The Lost Stars: Tarnished Knight by Jack Campbell (book review)

This is a novel from the Lost Fleet Universe as depicted in the original ‘Lost Fleet’ series of novels. For those new to the story, these novels described the antics of the legendary Black Jack as he led the Alliance Fleet back from an attack deep in Syndicate space. Jack Geary ship was destroyed in one of the first actions of the war between the Alliance and the Syndicate worlds. He survived by using an escape pod which kept him in suspended animation for almost a century before being picked up by the Alliance fleet on its way to the ill-fated meeting with the Syndicates. Using forgotten tactics and his knowledge of space warfare, he quickly became a legend. The history of Black Jack is worth knowing as he is mentioned quite a few times in this novel.

The Lost Stars: Tarnished Knight by Jack Campbell (book review).
Lost (Stars) in space!

‘Tarnished Knight’ is set just after the initial series and the two follow on ‘Beyond The Frontier’ books. Law and order in some of the Syndicate worlds are breaking down as people rebel against the harsh, cruel form of government they have had to endure. This story tells the tale of former CEOs Artur Drakon and Gwen Iceni as they stage a coup to gain control of the Midway star system and its fleet of warships. Drakon and Iceni are brought together as Drakon leads the ground troops while Iceni controls the mobile forces – the flotilla of space ships. While both want to break away from the Syndicate worlds they have a distinct distrust of each other. This is due in part to the experiences of the Syndicate way of doing things were it was normal practice to get rid of competition by any means possible.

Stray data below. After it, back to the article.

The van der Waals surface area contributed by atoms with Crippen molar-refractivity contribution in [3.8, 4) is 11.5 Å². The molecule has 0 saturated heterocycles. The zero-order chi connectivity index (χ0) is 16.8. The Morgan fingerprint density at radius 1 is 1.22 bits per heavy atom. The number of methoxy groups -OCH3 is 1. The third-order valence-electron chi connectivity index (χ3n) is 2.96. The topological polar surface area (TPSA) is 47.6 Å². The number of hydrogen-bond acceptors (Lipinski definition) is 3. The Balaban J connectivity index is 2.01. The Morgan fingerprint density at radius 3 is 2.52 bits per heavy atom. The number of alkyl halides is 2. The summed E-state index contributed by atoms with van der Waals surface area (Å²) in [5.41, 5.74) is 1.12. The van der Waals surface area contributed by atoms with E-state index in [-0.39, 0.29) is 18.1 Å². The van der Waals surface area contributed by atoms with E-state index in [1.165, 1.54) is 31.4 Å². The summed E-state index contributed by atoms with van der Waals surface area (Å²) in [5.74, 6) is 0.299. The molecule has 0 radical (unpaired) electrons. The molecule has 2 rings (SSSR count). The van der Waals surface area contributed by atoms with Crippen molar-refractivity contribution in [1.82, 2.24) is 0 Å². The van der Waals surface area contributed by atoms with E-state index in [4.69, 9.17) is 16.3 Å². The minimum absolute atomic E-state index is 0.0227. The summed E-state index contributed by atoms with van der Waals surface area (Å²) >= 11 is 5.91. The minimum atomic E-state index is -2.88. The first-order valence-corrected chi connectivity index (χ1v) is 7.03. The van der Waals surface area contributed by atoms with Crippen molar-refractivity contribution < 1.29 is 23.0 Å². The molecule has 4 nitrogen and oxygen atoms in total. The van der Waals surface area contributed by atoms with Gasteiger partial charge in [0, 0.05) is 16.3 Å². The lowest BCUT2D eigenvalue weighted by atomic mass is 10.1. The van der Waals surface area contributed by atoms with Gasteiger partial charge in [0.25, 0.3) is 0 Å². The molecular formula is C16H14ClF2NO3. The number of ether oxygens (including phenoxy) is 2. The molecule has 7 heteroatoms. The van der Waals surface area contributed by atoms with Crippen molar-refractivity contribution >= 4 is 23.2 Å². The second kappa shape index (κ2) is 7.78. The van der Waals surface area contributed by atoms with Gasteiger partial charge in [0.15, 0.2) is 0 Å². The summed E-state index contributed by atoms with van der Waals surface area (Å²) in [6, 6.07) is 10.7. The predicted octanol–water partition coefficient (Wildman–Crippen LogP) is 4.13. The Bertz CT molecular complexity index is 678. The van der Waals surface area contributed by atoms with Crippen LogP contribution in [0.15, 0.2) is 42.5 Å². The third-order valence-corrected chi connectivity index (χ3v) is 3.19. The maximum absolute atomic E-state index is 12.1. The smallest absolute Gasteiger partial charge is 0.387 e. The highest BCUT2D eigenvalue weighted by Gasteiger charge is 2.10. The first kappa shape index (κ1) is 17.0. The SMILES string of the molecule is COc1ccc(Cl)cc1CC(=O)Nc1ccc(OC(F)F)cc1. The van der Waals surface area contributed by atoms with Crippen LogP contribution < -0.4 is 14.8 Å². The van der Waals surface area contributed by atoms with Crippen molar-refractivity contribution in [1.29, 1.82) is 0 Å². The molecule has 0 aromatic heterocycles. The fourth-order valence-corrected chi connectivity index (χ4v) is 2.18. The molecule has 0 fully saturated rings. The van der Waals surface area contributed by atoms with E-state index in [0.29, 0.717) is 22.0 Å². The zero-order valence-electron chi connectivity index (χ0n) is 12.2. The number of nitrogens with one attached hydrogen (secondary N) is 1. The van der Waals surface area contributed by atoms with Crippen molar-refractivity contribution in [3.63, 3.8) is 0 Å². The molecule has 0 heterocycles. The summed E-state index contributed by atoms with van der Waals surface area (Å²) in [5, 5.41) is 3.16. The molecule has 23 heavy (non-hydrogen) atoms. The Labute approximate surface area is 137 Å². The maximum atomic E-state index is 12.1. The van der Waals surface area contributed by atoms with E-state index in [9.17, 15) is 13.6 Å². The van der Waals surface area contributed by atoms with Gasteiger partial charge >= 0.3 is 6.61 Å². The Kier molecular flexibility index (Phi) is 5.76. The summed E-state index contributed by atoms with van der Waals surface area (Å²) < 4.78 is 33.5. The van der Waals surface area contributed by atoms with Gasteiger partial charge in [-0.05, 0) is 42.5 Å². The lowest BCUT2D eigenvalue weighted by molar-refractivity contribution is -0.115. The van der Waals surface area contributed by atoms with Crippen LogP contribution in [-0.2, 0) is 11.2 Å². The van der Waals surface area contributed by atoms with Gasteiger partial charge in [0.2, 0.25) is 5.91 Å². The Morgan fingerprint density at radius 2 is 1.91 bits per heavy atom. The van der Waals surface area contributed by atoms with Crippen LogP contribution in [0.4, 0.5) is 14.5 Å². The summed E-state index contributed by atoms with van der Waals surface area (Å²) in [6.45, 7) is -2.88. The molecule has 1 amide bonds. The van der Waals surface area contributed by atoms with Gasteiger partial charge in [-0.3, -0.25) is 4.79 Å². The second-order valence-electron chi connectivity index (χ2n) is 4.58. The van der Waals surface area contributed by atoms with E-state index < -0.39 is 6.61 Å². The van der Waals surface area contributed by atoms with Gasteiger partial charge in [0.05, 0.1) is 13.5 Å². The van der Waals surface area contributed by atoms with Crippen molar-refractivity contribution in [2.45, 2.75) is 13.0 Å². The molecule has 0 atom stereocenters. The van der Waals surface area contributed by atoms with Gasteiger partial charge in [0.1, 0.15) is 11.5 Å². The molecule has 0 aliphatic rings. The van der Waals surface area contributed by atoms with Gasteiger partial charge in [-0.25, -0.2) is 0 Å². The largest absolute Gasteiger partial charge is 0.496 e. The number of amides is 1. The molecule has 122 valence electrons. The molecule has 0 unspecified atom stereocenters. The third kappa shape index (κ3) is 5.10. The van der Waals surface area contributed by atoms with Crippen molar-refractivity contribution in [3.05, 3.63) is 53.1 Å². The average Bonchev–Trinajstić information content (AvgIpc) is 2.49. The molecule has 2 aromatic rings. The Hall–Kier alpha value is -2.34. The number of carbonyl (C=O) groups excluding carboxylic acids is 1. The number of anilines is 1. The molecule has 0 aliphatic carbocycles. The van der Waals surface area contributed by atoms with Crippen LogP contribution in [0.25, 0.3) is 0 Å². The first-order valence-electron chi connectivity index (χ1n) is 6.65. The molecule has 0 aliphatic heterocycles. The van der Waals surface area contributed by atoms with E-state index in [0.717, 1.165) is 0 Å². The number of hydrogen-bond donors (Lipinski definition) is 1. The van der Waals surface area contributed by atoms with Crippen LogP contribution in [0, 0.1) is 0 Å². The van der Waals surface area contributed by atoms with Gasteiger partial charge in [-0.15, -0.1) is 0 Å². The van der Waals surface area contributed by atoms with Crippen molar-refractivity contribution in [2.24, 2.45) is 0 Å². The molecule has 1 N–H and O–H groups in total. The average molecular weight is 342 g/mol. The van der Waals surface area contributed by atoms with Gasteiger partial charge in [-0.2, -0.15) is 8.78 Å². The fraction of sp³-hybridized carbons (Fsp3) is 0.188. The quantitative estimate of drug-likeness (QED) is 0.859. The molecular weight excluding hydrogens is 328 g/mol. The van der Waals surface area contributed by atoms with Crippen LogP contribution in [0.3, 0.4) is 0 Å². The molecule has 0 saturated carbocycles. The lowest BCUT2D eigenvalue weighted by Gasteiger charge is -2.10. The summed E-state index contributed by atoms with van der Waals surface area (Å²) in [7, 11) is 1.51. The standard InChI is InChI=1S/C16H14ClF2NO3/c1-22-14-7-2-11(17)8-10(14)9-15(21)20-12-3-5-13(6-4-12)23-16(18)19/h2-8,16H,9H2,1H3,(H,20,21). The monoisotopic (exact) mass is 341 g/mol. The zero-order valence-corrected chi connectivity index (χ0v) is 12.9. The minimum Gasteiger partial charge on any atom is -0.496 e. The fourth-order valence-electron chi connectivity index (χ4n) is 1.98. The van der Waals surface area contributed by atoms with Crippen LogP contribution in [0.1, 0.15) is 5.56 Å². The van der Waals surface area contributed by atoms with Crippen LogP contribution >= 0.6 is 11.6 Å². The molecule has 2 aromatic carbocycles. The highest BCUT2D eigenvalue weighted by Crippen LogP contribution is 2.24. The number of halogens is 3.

The first part of the book details Drakon and Iceni’s battle with Syndicate loyalists and the dreaded ISS. Known as snakes, the ISS are the hated Internal Security Service, feared for their brutality and arbitrary executions. When threatened, the ISS are liable to slaughter anyone within reach to regain control and that includes civilians. If survival becomes unlikely then the snakes are conditioned to commit suicide and take as many of people with them as possible. This usually means a lot of very big explosions.

The latter part of the book tells of Drakon and Iceni’s attempts to hold onto power despite their mutual distrust. They both have to curb their own aids and restrain them from attacking or attempting to assassinate each other. The nature of Drakon and Iceni’s responsibilities mean that they are apart from each other for long sections in the book as they each undertake missions to consolidate their coup and acquire more resources. While understandable, it is the relationship between the two ex-CEOs which is the main area of interest for the novel. Will they reach an accord or will one of them kill off the other?

As can be expected in a Jack Campbell novel, the military battle sequences are very well done with the land-based action adding a new dimension. The space engagements are limited as neither side has a lot of spaceships left after the war with the Alliance. What is perhaps the weakest element of the story is the tainting of the knight. It’s not something I can discuss in detail without providing a spoiler but I didn’t think this bit was done very well. Reading the paperback, I was aware I was approaching the end of the novel but I couldn’t guess at the ending. There isn’t a story building to an exciting climax but to a natural break ready for the second volume.

Fans of the ‘Lost Fleet’ series will almost certainly buy and enjoy this book as it adds the Syndicate dimension to the story. People new to the ‘Lost Fleet’ story might be disappointed reading this book as the ending is rather abrupt with nothing really resolved. Personally, I enjoyed the book and look forward to the next volume, but then again I am a fan of Black Jack!

Andy Whitaker

October 2012


(pub: Titan Books. 447 page paperback. Print edition: Price: £ 7.99 (UK). ISBN: 978-0-85768-923-8. E-book edition: Price: £ 6.39 (UK). ISBN: 978-0-85768-924-5)

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I live in deepest darkest Essex where I enjoy photography, real ales, walking my dog, cooking and a really good book. I own an e-book reader which goes with me everywhere but still enjoy the traditional paper based varieties. My oriental studies have earned me a black belt in Suduko and I'm considered a master in deadly Bonsai (there are very few survivors).

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